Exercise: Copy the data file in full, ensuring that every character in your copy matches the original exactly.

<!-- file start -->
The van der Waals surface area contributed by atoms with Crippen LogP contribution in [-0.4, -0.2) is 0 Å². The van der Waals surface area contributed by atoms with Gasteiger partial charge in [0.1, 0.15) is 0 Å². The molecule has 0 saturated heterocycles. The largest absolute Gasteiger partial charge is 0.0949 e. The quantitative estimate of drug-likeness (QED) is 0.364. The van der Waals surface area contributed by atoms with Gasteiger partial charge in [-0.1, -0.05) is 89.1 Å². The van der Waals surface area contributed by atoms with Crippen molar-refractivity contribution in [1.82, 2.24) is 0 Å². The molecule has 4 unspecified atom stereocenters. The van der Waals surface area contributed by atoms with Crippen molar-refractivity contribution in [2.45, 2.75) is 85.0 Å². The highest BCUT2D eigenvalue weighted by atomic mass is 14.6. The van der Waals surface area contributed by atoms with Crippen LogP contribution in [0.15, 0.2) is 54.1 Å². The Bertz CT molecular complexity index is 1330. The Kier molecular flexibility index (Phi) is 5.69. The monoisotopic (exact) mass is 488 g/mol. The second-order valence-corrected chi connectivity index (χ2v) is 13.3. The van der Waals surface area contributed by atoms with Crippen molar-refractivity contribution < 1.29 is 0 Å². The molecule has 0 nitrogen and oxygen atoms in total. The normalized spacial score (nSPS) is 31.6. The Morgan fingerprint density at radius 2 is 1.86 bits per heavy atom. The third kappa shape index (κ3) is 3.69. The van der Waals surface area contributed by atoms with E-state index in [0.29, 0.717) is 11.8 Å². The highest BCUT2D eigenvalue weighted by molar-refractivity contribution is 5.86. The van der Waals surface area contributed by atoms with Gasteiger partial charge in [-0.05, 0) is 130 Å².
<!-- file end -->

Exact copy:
The van der Waals surface area contributed by atoms with Crippen LogP contribution in [-0.4, -0.2) is 0 Å². The van der Waals surface area contributed by atoms with Gasteiger partial charge in [0.1, 0.15) is 0 Å². The molecule has 0 saturated heterocycles. The largest absolute Gasteiger partial charge is 0.0949 e. The quantitative estimate of drug-likeness (QED) is 0.364. The van der Waals surface area contributed by atoms with Gasteiger partial charge in [-0.1, -0.05) is 89.1 Å². The van der Waals surface area contributed by atoms with Crippen molar-refractivity contribution in [1.82, 2.24) is 0 Å². The molecule has 4 unspecified atom stereocenters. The van der Waals surface area contributed by atoms with Crippen molar-refractivity contribution in [2.45, 2.75) is 85.0 Å². The highest BCUT2D eigenvalue weighted by atomic mass is 14.6. The van der Waals surface area contributed by atoms with Crippen LogP contribution in [0.15, 0.2) is 54.1 Å². The Bertz CT molecular complexity index is 1330. The Kier molecular flexibility index (Phi) is 5.69. The monoisotopic (exact) mass is 488 g/mol. The second-order valence-corrected chi connectivity index (χ2v) is 13.3. The van der Waals surface area contributed by atoms with Crippen molar-refractivity contribution < 1.29 is 0 Å². The molecule has 0 nitrogen and oxygen atoms in total. The normalized spacial score (nSPS) is 31.6. The Morgan fingerprint density at radius 2 is 1.86 bits per heavy atom. The third kappa shape index (κ3) is 3.69. The van der Waals surface area contributed by atoms with E-state index in [0.29, 0.717) is 11.8 Å². The highest BCUT2D eigenvalue weighted by molar-refractivity contribution is 5.86. The van der Waals surface area contributed by atoms with Gasteiger partial charge in [-0.05, 0) is 130 Å².